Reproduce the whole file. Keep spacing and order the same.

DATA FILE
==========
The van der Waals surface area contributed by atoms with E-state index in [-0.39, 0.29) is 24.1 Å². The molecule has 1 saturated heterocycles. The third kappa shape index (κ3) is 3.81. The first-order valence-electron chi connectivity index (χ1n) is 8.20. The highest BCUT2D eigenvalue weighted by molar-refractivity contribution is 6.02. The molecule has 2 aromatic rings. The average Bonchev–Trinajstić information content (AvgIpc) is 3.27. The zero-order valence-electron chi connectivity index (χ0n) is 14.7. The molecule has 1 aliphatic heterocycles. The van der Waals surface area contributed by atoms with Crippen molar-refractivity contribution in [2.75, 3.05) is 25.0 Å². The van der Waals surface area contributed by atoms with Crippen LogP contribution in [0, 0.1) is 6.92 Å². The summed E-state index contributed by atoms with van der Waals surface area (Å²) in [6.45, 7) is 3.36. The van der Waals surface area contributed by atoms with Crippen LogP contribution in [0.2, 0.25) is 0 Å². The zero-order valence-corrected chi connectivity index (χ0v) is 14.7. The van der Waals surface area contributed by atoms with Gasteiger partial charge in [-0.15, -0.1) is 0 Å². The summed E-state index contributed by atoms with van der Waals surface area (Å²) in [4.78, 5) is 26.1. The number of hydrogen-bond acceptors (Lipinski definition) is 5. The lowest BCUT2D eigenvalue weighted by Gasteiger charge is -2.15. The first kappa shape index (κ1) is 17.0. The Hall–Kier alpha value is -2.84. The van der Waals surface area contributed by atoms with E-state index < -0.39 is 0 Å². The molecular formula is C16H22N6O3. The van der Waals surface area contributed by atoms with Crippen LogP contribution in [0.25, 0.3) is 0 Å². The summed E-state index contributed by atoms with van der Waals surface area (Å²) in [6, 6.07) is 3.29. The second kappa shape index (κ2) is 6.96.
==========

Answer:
The van der Waals surface area contributed by atoms with E-state index in [-0.39, 0.29) is 24.1 Å². The molecule has 1 saturated heterocycles. The third kappa shape index (κ3) is 3.81. The first-order valence-electron chi connectivity index (χ1n) is 8.20. The highest BCUT2D eigenvalue weighted by molar-refractivity contribution is 6.02. The molecule has 2 aromatic rings. The average Bonchev–Trinajstić information content (AvgIpc) is 3.27. The zero-order valence-electron chi connectivity index (χ0n) is 14.7. The molecule has 1 aliphatic heterocycles. The van der Waals surface area contributed by atoms with Crippen molar-refractivity contribution in [2.75, 3.05) is 25.0 Å². The van der Waals surface area contributed by atoms with Crippen LogP contribution in [0, 0.1) is 6.92 Å². The summed E-state index contributed by atoms with van der Waals surface area (Å²) in [6.45, 7) is 3.36. The van der Waals surface area contributed by atoms with Crippen LogP contribution in [0.2, 0.25) is 0 Å². The zero-order valence-corrected chi connectivity index (χ0v) is 14.7. The van der Waals surface area contributed by atoms with Gasteiger partial charge in [-0.15, -0.1) is 0 Å². The summed E-state index contributed by atoms with van der Waals surface area (Å²) in [4.78, 5) is 26.1. The number of hydrogen-bond acceptors (Lipinski definition) is 5. The lowest BCUT2D eigenvalue weighted by Gasteiger charge is -2.15. The first kappa shape index (κ1) is 17.0. The Hall–Kier alpha value is -2.84. The van der Waals surface area contributed by atoms with E-state index < -0.39 is 0 Å². The molecular formula is C16H22N6O3. The van der Waals surface area contributed by atoms with Crippen LogP contribution in [0.25, 0.3) is 0 Å². The summed E-state index contributed by atoms with van der Waals surface area (Å²) in [6, 6.07) is 3.29. The second kappa shape index (κ2) is 6.96.